Background to the report
Following the UK’s exit from the EU, the UK became responsible for its own international trade policy for the first time in 48 years. The UK aims to build new trade and investment relationships with global partners, including through government-to-government engagement, through its membership of international organisations and through free trade agreements (FTAs). FTAs aim to make trade easier between those countries by removing or reducing existing barriers to trade. They are intended to offer a range of benefits to the UK economy, businesses, consumers and wider society by opening overseas markets to UK exports, supporting UK supply chains, increasing consumer choice and increasing the UK’s global influence. The government has set a target for 80% of total UK trade to be covered by FTAs by the end of 2022.Jump to downloads
The Department for International Trade (DIT) was formed in July 2016 with responsibility for promoting British trade across the world and aims to deliver an ambitious FTA programme that benefits businesses and consumers in every part of the UK. Although DIT has overall responsibility for convening trade negotiations, the negotiations are a cross-government endeavour with other departments providing expertise, leading aspects of the negotiations in their policy areas and providing diplomatic support overseas.
Scope of the report
Following the UK’s exit from the EU, the UK government is negotiating multiple trade negotiations at the same time as developing an independent trade policy, new functions, and capabilities across government. These circumstances are unprecedented as no other country has attempted a programme of negotiations on this scale. In this context, this report examines government’s progress with its programme of trade negotiations and what it has achieved to date. We assess the government’s progress and performance in:
- building capability and negotiating agreements with existing partners (Part Two);
- negotiating with new partners (Part Three); and
- taking action to secure benefits from trade agreements (Part Four).
Since 2016, the government has developed the capacity, capability, processes and cross-government structures necessary to conduct trade negotiations. DIT has led the delivery of a challenging and intense programme of trade negotiations to a tight timeframe and against the backdrop of uncertainty around the timing and nature of the UK’s exit from the EU. In these unique circumstances, DIT, FCDO and other government departments successfully transitioned 33 existing EU agreements, including a deal with Japan by the end of the EU transition period, ensuring continuity for UK businesses and consumers. DIT and other government departments have also made good progress in negotiations with new partners. However, this timeline has meant that the UK is developing new domestic policy in sensitive areas such as agriculture and the environment at the same time as negotiating with new partners. There is now an opportunity for DIT to set out in one place how international trade will support the UK’s domestic and wider policy objectives and provide greater clarity to the public and stakeholders.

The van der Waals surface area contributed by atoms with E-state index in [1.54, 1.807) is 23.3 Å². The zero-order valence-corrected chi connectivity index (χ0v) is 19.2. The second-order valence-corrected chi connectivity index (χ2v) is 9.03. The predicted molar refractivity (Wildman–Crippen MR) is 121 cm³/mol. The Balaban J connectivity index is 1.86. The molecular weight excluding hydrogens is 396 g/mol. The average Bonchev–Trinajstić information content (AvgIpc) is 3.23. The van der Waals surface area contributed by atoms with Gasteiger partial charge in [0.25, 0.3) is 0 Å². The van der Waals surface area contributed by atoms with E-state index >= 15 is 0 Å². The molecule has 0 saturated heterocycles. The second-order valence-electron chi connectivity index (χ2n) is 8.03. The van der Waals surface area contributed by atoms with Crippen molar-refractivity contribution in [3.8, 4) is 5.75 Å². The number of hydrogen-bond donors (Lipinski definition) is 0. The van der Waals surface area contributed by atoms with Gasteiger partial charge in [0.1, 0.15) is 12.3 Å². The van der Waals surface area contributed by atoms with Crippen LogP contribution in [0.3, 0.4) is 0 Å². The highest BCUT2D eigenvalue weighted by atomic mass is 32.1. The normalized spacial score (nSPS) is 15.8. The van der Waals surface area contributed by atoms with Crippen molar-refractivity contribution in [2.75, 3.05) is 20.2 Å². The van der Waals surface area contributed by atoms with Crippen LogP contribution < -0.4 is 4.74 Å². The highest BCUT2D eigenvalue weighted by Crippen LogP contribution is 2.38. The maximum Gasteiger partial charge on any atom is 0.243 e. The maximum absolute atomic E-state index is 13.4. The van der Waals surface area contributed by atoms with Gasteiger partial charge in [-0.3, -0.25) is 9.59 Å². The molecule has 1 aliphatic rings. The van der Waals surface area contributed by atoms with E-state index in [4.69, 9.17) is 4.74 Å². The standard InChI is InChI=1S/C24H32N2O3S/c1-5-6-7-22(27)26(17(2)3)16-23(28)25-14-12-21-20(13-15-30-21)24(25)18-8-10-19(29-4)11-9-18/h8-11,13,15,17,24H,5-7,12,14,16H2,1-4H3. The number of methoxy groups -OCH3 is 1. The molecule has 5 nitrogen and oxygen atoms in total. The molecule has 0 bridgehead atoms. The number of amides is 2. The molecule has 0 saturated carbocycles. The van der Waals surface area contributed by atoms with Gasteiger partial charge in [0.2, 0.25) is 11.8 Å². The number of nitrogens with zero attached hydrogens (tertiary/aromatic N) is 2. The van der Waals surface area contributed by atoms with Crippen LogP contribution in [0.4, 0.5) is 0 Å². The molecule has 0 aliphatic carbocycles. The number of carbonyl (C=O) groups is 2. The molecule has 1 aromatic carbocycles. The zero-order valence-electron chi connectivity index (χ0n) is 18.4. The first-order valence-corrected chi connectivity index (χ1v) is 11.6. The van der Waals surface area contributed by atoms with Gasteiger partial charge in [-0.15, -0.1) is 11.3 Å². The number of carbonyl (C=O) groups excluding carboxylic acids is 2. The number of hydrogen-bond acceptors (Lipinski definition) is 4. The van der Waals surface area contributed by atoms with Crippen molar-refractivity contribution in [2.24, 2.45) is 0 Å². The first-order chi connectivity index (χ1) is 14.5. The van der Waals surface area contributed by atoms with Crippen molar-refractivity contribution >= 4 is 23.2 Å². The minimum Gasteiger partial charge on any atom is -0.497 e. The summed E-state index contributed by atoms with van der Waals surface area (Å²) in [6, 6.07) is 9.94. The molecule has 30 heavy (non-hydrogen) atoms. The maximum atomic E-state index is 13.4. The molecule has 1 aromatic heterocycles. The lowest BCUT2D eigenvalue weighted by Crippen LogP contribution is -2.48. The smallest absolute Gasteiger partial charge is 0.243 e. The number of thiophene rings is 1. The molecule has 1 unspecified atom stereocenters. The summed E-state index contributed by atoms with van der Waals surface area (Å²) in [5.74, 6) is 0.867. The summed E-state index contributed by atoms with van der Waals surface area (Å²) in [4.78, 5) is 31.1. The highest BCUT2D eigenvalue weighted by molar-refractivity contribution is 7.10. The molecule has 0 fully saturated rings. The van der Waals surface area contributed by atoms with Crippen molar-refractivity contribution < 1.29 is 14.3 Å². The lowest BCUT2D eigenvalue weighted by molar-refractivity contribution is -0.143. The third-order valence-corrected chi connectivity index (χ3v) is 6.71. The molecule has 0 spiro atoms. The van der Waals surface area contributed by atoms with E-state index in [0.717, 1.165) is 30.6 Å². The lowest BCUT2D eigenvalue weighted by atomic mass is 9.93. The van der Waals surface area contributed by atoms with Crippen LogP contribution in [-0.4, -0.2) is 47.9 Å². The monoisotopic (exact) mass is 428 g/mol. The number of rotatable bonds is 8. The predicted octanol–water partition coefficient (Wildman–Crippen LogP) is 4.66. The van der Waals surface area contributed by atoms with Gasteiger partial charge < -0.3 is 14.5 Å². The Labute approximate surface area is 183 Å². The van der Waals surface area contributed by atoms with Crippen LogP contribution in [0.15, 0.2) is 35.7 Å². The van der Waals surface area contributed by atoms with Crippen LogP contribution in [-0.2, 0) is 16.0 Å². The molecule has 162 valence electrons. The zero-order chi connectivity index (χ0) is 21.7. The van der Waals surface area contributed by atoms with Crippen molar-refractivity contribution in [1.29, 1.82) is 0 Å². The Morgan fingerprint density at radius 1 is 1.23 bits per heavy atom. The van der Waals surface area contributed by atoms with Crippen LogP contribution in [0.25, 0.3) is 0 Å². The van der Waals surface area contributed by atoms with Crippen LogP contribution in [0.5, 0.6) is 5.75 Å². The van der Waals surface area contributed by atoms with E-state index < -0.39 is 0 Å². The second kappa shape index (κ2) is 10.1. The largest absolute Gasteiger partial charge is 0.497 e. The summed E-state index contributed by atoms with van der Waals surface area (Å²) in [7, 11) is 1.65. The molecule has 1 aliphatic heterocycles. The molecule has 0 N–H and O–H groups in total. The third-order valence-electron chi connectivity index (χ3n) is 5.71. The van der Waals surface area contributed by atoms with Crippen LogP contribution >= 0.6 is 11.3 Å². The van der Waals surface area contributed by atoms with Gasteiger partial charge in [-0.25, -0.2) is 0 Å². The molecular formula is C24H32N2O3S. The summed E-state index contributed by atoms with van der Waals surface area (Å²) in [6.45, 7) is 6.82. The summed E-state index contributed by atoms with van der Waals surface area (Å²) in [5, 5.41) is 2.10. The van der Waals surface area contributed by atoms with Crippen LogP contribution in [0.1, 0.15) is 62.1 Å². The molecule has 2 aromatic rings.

There are new and heightened risks to manage when progressing at such speed and intensity, which DIT needs to keep in view. In pursuing multiple new deals, there is a risk that the government will not allocate enough resource for implementing the deals already secured. This includes new activity supporting businesses to make use of the trade agreements, and monitoring progress towards achieving the potential benefits. It also compresses the time available for consultation with Parliament, stakeholders and the wider public, whose contributions are important in ensuring any deal delivers benefits for the UK. To achieve value for money, DIT needs to work with other departments to manage these risks effectively. This includes learning lessons from each negotiation and strengthening the trade negotiations capability across government, to ensure the quality and strategic benefit of government’s trade negotiations programme.
“The Department for International Trade has built its capacity to lead a challenging and intense programme of trade negotiations to a tight timeframe. It now needs to ensure that the deals it is pursuing deliver real benefits to businesses, consumers and the UK economy. It should provide greater transparency of objectives, make best use of stakeholder views, and ensure there is enough focus on implementing the deals already secured.”Gareth Davies, the head of the NAO
- Report - Progress with trade negotiations (.pdf — 675 KB)
- Summary - Progress with trade negotiations (.pdf — 123 KB)
- ePub - Progress with trade negotiations (.epub — 3 MB)
- ISBN: 9781786044020 [Buy a hard copy of this report]
- HC: 862, 2021-22
View press release (8 Dec 2021)